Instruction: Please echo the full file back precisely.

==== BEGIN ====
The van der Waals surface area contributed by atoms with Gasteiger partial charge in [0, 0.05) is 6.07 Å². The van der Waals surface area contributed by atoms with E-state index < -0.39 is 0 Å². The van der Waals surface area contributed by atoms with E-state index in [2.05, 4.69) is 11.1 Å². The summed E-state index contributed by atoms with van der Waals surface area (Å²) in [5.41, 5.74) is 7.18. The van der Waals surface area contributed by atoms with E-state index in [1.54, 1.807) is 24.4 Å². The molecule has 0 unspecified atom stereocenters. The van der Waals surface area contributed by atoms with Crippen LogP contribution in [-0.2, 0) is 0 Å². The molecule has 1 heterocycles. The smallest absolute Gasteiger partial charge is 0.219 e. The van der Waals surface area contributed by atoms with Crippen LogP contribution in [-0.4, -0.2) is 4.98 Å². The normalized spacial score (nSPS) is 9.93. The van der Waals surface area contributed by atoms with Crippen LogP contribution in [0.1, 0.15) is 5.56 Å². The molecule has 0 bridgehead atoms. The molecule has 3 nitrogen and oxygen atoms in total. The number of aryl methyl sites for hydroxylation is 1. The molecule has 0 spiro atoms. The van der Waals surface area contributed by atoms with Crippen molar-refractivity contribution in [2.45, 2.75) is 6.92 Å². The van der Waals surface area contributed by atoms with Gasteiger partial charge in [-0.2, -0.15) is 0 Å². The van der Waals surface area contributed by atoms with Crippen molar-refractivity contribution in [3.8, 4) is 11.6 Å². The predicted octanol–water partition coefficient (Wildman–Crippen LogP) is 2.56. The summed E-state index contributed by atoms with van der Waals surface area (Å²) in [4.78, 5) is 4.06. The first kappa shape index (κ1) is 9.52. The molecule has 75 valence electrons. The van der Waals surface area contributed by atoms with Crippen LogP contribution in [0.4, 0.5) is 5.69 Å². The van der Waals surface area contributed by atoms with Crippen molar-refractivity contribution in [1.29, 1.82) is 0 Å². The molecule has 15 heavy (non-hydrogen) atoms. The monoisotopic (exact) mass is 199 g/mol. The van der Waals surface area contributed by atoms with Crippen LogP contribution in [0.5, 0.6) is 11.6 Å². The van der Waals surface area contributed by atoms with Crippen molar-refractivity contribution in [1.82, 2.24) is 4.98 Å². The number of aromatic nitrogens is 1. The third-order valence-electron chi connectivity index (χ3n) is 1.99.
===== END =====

The van der Waals surface area contributed by atoms with Gasteiger partial charge in [0, 0.05) is 6.07 Å². The van der Waals surface area contributed by atoms with E-state index < -0.39 is 0 Å². The van der Waals surface area contributed by atoms with E-state index in [2.05, 4.69) is 11.1 Å². The summed E-state index contributed by atoms with van der Waals surface area (Å²) in [5.41, 5.74) is 7.18. The van der Waals surface area contributed by atoms with E-state index in [1.54, 1.807) is 24.4 Å². The molecule has 0 unspecified atom stereocenters. The van der Waals surface area contributed by atoms with Crippen LogP contribution in [-0.2, 0) is 0 Å². The molecule has 1 heterocycles. The smallest absolute Gasteiger partial charge is 0.219 e. The van der Waals surface area contributed by atoms with Crippen LogP contribution in [-0.4, -0.2) is 4.98 Å². The normalized spacial score (nSPS) is 9.93. The van der Waals surface area contributed by atoms with Crippen LogP contribution in [0.1, 0.15) is 5.56 Å². The molecule has 0 bridgehead atoms. The molecule has 3 nitrogen and oxygen atoms in total. The number of aryl methyl sites for hydroxylation is 1. The molecule has 0 spiro atoms. The van der Waals surface area contributed by atoms with Crippen molar-refractivity contribution in [2.45, 2.75) is 6.92 Å². The van der Waals surface area contributed by atoms with Gasteiger partial charge in [-0.2, -0.15) is 0 Å². The van der Waals surface area contributed by atoms with Crippen molar-refractivity contribution in [3.8, 4) is 11.6 Å². The predicted octanol–water partition coefficient (Wildman–Crippen LogP) is 2.56. The summed E-state index contributed by atoms with van der Waals surface area (Å²) in [4.78, 5) is 4.06. The first kappa shape index (κ1) is 9.52. The molecule has 75 valence electrons. The van der Waals surface area contributed by atoms with Crippen LogP contribution in [0.4, 0.5) is 5.69 Å². The van der Waals surface area contributed by atoms with Crippen molar-refractivity contribution in [1.29, 1.82) is 0 Å². The molecule has 15 heavy (non-hydrogen) atoms. The monoisotopic (exact) mass is 199 g/mol. The van der Waals surface area contributed by atoms with Crippen LogP contribution in [0.5, 0.6) is 11.6 Å². The van der Waals surface area contributed by atoms with Crippen molar-refractivity contribution in [1.82, 2.24) is 4.98 Å². The number of aromatic nitrogens is 1. The third-order valence-electron chi connectivity index (χ3n) is 1.99.